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Oceanography and ocean engineering

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Pointe Magazine

Writing for Pointe Magazine, Grace Young ’14 explores how her background in ballet taught her many of the skills that she currently uses as an engineer. Young emphasizes that as dancer she quickly learned the importance of practicing, a skill she applied as a student at MIT. “If it weren’t for ballet,” she writes, “I’m not sure I would appreciate all the work that goes into making science and engineering skills look effortless.”

PBS NewsHour

Research scientist Allan Adams speaks with PBS NewsHour reporter Isabella Isaacs-Thomas about the underwater robot he and his colleagues at the Woods Hole Oceanographic Institute developed to explore the mysteries of the ocean. “We [designed the radiometer] because we really want to see, how does the light interact with the biology?," says Adams. "How does the light drive — and not drive — the biological dynamics of this massive migration?”

Inside Science

Inside Science reporter Tom Metcalfe writes that MIT researchers have developed a new method for taking the Earth’s temperature by examining basaltic rocks, and used the method to create a model of the Earth's oceanic ridges. "We are constantly stressing how [plate] tectonics operated in the past," says postdoc Stephanie Brown Krein. "And so I think it's really important for us to be able to understand how tectonics are working in the present day.”

Forbes

Navier Yachts, a company founded by two MIT graduates, has developed “a 27-foot long, zero-emissions all-electric hydrofoil yacht capable of flying above the water’s surface at 20 knots,” writes Bill Springer for Forbes.

E&E News

A new study by MIT researchers finds that the oceans may begin emitting chlorofluorocarbons by 2075, reports Valerie Yurk for E&E News. “Even if there were no climate change, as CFCs decay in the atmosphere, eventually the ocean has too much relative to the atmosphere, and it will come back out," says Prof. Susan Solomon.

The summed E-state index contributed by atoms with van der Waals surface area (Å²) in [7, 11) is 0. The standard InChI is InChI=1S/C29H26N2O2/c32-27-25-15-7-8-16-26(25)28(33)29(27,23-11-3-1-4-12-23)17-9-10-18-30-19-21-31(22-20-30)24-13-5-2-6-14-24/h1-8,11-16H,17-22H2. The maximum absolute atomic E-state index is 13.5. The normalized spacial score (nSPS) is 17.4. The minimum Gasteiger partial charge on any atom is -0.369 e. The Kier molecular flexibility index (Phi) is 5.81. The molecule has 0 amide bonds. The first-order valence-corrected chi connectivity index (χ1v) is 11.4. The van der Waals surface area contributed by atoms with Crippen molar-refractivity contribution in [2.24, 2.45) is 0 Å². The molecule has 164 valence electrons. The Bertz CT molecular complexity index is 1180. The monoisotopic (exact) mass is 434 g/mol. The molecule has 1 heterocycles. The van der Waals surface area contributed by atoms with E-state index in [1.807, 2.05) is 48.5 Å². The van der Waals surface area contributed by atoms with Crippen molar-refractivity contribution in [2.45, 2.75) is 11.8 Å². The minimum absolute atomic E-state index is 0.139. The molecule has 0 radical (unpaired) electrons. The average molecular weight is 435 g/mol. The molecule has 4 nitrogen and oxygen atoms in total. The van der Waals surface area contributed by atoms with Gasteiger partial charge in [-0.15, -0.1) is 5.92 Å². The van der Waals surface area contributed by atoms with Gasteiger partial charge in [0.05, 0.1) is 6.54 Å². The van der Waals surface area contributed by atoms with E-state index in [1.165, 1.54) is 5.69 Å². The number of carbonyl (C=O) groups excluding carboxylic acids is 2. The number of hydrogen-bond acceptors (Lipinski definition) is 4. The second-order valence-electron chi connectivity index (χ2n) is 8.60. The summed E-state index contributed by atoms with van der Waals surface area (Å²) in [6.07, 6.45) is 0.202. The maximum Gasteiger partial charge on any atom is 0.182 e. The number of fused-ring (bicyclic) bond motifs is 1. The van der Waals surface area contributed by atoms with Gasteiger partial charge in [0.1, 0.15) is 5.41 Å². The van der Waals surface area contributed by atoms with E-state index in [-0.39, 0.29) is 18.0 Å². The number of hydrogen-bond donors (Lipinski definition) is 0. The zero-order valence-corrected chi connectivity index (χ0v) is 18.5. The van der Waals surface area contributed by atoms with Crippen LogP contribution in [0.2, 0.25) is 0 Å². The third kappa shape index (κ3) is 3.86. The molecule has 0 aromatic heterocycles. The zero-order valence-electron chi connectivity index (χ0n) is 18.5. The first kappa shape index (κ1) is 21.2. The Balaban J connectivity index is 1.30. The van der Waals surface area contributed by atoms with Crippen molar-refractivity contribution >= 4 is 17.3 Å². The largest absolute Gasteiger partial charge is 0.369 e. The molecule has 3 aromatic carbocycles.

The Atlantic

Graduate student Lauren Dykman speaks with Atlantic reporter Sabrina Imbler about her quest to investigate the life cycle of the deep-sea trematode, a type of parasitic worm.

BBC News

Prof. Fadel Adib speaks with BBC reporter Gareth Mitchell about a new battery-free underwater navigation system that his group developed. Adib explains that one of the key developments behind the new sensors is that they can “harvest power from sound.”

TechCrunch

MIT researchers have developed a new battery-free, underwater navigation system, reports Darrell Etherington for TechCrunch. “Ultimately, the system and future versions that are based on the same technology could enable future robotic submarine explorers to better map the ocean floor,” writes Etherington, “and perform all kinds of automated monitoring and sub-sea navigation.”

Economist

Prof. Fadel Adib has created a new underwater device that not only broadcasts and receives sound, but is also powered by sound, reports The Economist. In the future, Adib and his colleagues hope the device could be used to “transmit information about water temperature, acidity and salinity.”

Fast Company

Researchers from MIT’s Self-Assembly Lab have developed a system of underwater structures to help sand accumulate naturally and elevate islands and coastlines above rising sea levels, reports Jesus Diaz for Fast Company. “Strategically positioned according to currents, these structures will use the energy of waves to accumulate sand in different locations,” Diaz explains.

Fast Company

Fast Company reporter Jesus Diaz writes that MIT researchers have developed a computer model that shows that rising water temperatures will cause the color of the world’s oceans to change.

The Washington Post

The Washington Post spotlights an MIT study examining how climate change will alter the color of the oceans. “Changes are happening because of climate change,” says principal research scientist Stephanie Dutkiewicz. “The change in the color of the ocean will be one of early warning signals that we really have changed our planet.”

USA Today

A study by MIT researchers shows that climate change will have a significant impact on phytoplankton, which will cause the oceans to change color, reports Brett Molina for USA Today. The researchers “developed a model simulating how different species of phytoplankton will grow and interact, and how warming oceans will have an impact,” Molina explains.

CNN

CNN reporter Jen Christensen writes that a new study by MIT researchers finds that climate change will impact phytoplankton, causing the color of the world’s oceans to shift. “The change is not a good thing, since it will definitely impact the rest of the food web,” says principal research scientist Stephanie Dutkiewicz.

WBUR

A new study by MIT scientists provides evidence that climate-driven changes in phytoplankton will cause more than half of the world’s oceans to shift in color by 2100, reports Barbara Moran for WBUR. Principal research scientist Stephanie Dutkiewicz explains that the color changes are important “because they tell us a lot about what's changing in the ocean.”